Thomas Chester "Chet" Edwards

Finding Aid | PDF

Chet Edwards was born in Corpus Christi, Nueces County, Texas, November 24, 1951. In 1974, he graduated Magna Cum Laude with a B.A. in Economics from Texas A&M University. Edwards worked for three years from 1974-1977 for Congressman Olin E. "Tiger" Teague as a legislative and district administrative assistant in the 6th district of Texas. Congressman Teague was the most highly decorated World War II veteran in Congress and was known for 32 years as "Mr. Veteran" in Congress. At the age of 26, Edwards was encouraged by Congressman Teague to become his successor in 1978. Congressman Edwards narrowly lost in the Democratic primary to Phil Gramm, but went on to earn an MBA from the Harvard Business School in 1981. In the 1980's, Edwards worked as a marketing representative at the Trammell Crow Company in commercial real estate. Additionally, he owned and was the president of Edwards Communications, a rural radio station in South Texas.

Edwards began his 28-year public service career as a state senator, being elected in 1982 as the youngest member of the Texas Senate at age 30. From 1983 to 1990, Edwards served Central Texas District 9 in the Texas Senate, participating in the 68th-71st Legislatures. He was on the Health and Human Resources Committee, and chaired the Senate Nominations Committee. Edwards was also chairman of the Texas Sunset Commission, a joint commission which reviews state agencies on a 12-year rotation, as well as chair of the Texas Election Code Revision Committee, and the Committee on Business, Technology, and Education.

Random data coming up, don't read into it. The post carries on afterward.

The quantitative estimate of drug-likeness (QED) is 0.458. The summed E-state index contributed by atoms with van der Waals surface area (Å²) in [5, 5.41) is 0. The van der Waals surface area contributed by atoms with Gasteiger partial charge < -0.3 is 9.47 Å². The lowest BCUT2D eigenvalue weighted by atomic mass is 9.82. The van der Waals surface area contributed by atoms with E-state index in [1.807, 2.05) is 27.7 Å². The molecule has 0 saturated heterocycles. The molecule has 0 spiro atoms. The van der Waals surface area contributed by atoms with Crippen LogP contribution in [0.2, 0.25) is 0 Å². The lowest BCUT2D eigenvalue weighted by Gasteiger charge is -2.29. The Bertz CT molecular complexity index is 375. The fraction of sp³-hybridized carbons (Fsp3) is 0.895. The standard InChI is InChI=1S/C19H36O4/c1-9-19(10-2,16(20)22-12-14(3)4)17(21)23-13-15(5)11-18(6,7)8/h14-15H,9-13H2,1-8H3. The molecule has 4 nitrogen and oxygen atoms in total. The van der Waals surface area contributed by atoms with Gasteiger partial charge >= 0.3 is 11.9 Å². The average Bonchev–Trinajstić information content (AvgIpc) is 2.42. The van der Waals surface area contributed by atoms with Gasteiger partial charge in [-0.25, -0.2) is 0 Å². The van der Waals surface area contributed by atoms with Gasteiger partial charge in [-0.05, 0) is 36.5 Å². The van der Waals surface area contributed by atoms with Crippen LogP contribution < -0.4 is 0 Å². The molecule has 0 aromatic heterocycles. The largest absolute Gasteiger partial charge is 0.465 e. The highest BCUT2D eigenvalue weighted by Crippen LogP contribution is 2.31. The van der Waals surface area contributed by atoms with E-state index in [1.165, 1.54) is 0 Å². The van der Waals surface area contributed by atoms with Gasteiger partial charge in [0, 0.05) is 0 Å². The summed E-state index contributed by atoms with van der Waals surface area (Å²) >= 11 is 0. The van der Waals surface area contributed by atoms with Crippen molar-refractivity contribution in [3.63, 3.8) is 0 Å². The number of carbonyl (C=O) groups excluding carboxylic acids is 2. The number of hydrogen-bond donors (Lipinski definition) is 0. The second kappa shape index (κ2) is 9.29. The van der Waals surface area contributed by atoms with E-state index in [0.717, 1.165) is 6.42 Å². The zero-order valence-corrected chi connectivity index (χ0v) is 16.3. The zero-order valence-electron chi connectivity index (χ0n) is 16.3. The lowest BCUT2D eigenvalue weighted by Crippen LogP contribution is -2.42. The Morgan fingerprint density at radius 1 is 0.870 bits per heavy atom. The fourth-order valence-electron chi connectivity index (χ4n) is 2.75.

Edwards had a number of legislative accomplishments during his time in the Texas Senate. As a member of Senate committees on education, he was a champion for making educational improvements, including public education reform and education for women and minorities in engineering. He was also a champion of High Technology economic development legislation which included research on the Superconducting Super Collider. His labor legislation reformed workers’ compensation, and business legislation dealt with trucking deregulation, and the Texas Growth Fund. Edwards was also involved in Health and Human Services by strengthening the Board of Medical Examiners, chairing the Sunset Commission and passing Texas Department of Human Services legislation, and requiring criminal background checks for nursing home employees. He was also known as a champion for Texas’s senior citizens, was influential in agriculture, worked on consumer legislation, including compromise on AT&T deregulation, and reformed the primary election process by passing Super Tuesday legislation.

Edwards received the “Texas Business” Award during the 68th Regular Session as one of three outstanding freshman legislators. He was named one of the Ten Best Legislators by Texas Monthly magazine in 1985.

Edwards was elected as a congressman in 1990, serving in the U.S. House of Representatives from 1991-2010. He served as a member on the House Budget Committee, the Appropriations Committee, and the Financial Services Appropriations Subcommittee, and as vice chair of the Energy and Water Appropriations Subcommittee. He also co-chaired the House Army Caucus.